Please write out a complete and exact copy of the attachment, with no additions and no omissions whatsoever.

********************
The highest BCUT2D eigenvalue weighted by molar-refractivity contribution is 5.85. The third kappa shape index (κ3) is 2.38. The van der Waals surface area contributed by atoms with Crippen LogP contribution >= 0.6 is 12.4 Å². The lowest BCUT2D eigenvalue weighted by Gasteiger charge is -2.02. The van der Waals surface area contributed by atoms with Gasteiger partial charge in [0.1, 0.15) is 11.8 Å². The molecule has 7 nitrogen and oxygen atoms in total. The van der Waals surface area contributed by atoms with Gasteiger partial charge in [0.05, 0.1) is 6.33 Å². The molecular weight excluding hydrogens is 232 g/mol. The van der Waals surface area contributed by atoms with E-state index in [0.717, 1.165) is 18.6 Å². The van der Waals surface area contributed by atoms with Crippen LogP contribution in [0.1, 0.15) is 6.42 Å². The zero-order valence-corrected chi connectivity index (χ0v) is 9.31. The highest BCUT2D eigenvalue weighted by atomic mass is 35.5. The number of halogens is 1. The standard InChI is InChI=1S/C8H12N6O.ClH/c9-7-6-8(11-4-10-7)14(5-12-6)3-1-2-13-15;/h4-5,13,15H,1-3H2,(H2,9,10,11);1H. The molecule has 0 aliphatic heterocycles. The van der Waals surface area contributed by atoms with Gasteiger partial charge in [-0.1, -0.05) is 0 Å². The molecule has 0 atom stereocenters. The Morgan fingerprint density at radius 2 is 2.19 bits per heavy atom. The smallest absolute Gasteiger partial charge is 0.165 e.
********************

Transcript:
The highest BCUT2D eigenvalue weighted by molar-refractivity contribution is 5.85. The third kappa shape index (κ3) is 2.38. The van der Waals surface area contributed by atoms with Crippen LogP contribution >= 0.6 is 12.4 Å². The lowest BCUT2D eigenvalue weighted by Gasteiger charge is -2.02. The van der Waals surface area contributed by atoms with Gasteiger partial charge in [0.1, 0.15) is 11.8 Å². The molecule has 7 nitrogen and oxygen atoms in total. The van der Waals surface area contributed by atoms with Gasteiger partial charge in [0.05, 0.1) is 6.33 Å². The molecular weight excluding hydrogens is 232 g/mol. The van der Waals surface area contributed by atoms with E-state index in [0.717, 1.165) is 18.6 Å². The van der Waals surface area contributed by atoms with Crippen LogP contribution in [0.1, 0.15) is 6.42 Å². The zero-order valence-corrected chi connectivity index (χ0v) is 9.31. The highest BCUT2D eigenvalue weighted by atomic mass is 35.5. The number of halogens is 1. The standard InChI is InChI=1S/C8H12N6O.ClH/c9-7-6-8(11-4-10-7)14(5-12-6)3-1-2-13-15;/h4-5,13,15H,1-3H2,(H2,9,10,11);1H. The molecule has 0 aliphatic heterocycles. The van der Waals surface area contributed by atoms with Gasteiger partial charge in [-0.1, -0.05) is 0 Å². The molecule has 0 atom stereocenters. The Morgan fingerprint density at radius 2 is 2.19 bits per heavy atom. The smallest absolute Gasteiger partial charge is 0.165 e.